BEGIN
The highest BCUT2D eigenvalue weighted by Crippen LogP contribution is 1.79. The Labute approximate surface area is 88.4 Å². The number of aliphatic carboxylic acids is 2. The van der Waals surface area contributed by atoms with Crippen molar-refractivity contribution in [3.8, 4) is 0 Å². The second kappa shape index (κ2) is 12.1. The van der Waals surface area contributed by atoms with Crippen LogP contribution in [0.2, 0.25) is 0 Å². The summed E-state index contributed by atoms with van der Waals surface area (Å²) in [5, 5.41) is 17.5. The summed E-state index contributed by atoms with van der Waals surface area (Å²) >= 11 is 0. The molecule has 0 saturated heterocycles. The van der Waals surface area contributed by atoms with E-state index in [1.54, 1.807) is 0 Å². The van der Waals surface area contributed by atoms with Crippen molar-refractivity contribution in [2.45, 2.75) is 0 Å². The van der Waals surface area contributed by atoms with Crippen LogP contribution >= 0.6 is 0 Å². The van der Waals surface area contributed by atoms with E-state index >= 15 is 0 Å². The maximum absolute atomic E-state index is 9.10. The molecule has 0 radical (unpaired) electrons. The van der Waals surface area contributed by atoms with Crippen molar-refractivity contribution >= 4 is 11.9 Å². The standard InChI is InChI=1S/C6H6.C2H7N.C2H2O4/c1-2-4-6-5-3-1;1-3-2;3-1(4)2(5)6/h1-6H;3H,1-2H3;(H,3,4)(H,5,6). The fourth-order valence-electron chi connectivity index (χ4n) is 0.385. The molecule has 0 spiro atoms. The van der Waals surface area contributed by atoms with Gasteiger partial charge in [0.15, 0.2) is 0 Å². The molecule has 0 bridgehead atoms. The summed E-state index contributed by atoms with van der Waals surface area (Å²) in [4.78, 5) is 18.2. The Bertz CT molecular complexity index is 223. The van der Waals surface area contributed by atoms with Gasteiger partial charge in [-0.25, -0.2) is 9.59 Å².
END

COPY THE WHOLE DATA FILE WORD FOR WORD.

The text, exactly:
The highest BCUT2D eigenvalue weighted by Crippen LogP contribution is 1.79. The Labute approximate surface area is 88.4 Å². The number of aliphatic carboxylic acids is 2. The van der Waals surface area contributed by atoms with Crippen molar-refractivity contribution in [3.8, 4) is 0 Å². The second kappa shape index (κ2) is 12.1. The van der Waals surface area contributed by atoms with Crippen LogP contribution in [0.2, 0.25) is 0 Å². The summed E-state index contributed by atoms with van der Waals surface area (Å²) in [5, 5.41) is 17.5. The summed E-state index contributed by atoms with van der Waals surface area (Å²) >= 11 is 0. The molecule has 0 saturated heterocycles. The van der Waals surface area contributed by atoms with E-state index in [1.54, 1.807) is 0 Å². The van der Waals surface area contributed by atoms with Crippen molar-refractivity contribution in [2.45, 2.75) is 0 Å². The van der Waals surface area contributed by atoms with Crippen LogP contribution >= 0.6 is 0 Å². The van der Waals surface area contributed by atoms with E-state index >= 15 is 0 Å². The maximum absolute atomic E-state index is 9.10. The molecule has 0 radical (unpaired) electrons. The van der Waals surface area contributed by atoms with Crippen molar-refractivity contribution >= 4 is 11.9 Å². The standard InChI is InChI=1S/C6H6.C2H7N.C2H2O4/c1-2-4-6-5-3-1;1-3-2;3-1(4)2(5)6/h1-6H;3H,1-2H3;(H,3,4)(H,5,6). The fourth-order valence-electron chi connectivity index (χ4n) is 0.385. The molecule has 0 spiro atoms. The van der Waals surface area contributed by atoms with Gasteiger partial charge in [0.15, 0.2) is 0 Å². The molecule has 0 bridgehead atoms. The summed E-state index contributed by atoms with van der Waals surface area (Å²) in [4.78, 5) is 18.2. The Bertz CT molecular complexity index is 223. The van der Waals surface area contributed by atoms with Gasteiger partial charge in [-0.25, -0.2) is 9.59 Å².